One of the more pleasurable things about cooking is that it expresses our belonging: where we have been, where we are now, who and what we hold allegiance to, what season it is, what time of day it is, what kind of life we've built for ourselves. What we choose to eat, and how, and where and with whom. And why. Of course, not all of this is always in our control, but that too is an expression of our lives, what we value, and what's shaping us. I sometimes find it interesting to take a look at my life from the question 'What do I belong to?' This is slightly different question than my usual 'Who am I?' or 'What do I want?' This is the sideways approach and sometimes it can reveal what I've been hiding from myself, especially if I don't like the answer ('Oh no, I belong to this vending machine candy bar!') Sometimes the answer startles, sometimes it comforts; it can assure or bother or nag or delight. The question flips the usual position of asserting control (what belongs to me) and instead explores what defines me, what I've let in, what I've said yes to.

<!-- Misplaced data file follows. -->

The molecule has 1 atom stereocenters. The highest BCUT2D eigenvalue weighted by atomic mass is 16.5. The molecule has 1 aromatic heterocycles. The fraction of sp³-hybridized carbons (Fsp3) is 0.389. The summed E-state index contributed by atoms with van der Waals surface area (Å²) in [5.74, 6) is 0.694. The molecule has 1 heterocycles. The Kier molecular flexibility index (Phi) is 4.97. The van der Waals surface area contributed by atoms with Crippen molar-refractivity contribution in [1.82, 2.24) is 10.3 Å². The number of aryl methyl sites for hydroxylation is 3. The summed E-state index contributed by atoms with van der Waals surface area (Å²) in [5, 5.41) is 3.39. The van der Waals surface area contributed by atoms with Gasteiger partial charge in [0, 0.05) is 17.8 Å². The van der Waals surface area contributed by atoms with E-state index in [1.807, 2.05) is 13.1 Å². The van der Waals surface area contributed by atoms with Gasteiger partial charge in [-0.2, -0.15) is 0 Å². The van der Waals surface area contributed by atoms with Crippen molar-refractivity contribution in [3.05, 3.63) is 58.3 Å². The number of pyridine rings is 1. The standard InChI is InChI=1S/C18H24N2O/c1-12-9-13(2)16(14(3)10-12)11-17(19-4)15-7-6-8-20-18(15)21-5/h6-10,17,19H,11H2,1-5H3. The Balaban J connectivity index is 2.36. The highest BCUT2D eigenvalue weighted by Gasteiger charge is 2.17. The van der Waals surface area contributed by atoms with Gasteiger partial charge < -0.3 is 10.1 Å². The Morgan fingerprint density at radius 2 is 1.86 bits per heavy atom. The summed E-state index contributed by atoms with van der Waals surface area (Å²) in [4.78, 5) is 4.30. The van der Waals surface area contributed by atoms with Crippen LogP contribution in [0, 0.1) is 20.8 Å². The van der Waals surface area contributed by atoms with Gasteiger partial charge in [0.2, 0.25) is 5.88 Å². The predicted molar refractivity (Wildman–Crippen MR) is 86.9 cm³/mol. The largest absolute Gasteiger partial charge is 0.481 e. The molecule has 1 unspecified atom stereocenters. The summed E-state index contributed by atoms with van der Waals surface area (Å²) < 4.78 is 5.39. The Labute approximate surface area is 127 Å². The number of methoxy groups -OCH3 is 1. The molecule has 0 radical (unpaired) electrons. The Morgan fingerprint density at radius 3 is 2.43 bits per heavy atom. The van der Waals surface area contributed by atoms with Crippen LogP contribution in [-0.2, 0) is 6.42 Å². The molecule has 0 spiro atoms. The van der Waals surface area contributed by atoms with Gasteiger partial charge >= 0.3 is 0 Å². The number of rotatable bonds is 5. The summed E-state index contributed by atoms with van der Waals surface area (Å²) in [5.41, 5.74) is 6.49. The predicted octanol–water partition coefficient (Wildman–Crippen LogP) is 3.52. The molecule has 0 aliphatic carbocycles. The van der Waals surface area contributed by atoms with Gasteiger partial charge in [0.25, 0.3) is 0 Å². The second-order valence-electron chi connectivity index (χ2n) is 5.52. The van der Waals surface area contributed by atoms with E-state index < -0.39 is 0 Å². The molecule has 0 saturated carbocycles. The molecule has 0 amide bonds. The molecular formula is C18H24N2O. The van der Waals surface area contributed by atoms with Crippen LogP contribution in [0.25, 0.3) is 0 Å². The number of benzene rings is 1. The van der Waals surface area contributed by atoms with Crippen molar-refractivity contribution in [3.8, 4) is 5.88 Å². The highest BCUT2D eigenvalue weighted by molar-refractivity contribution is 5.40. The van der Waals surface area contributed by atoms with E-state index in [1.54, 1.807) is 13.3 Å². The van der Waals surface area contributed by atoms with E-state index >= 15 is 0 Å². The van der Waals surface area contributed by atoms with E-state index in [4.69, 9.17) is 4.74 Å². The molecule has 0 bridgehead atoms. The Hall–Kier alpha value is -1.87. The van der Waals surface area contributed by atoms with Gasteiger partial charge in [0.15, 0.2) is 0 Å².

Here's my answer for right now: Today, so far, I belong to the tortilla, and to three cups of strong, milky tea. I belong to the bowl full of figs picked from the tree outside my front door and the ambitions of my fig chutney project that's taking up my afternoon. I belong to the cool, rainy day that is keeping me indoors and near a lit stove, and I belong to October and its deep-fall weather and harvests of squash and apples and Brussels sprouts (and figs).
I look at my refrigerator door and what I've chosen to post there: A chart of the moon cycles, a shiny wrapper from a British sweet, a bag from my landlady's shop in Berkeley, a flier from an organic farm, a drawing of a canning jar that says East Bay. All this speaks of where and what and to whom I belong. What holds me and shapes me, what I've allowed in and what's come crashing through. What I want to be reminded of, what I want reinforced and echoed and encouraged. What I belong to.
What do you belong to right now?
Related: Weekend Meditation: Harvest
(Image: Dana Velden)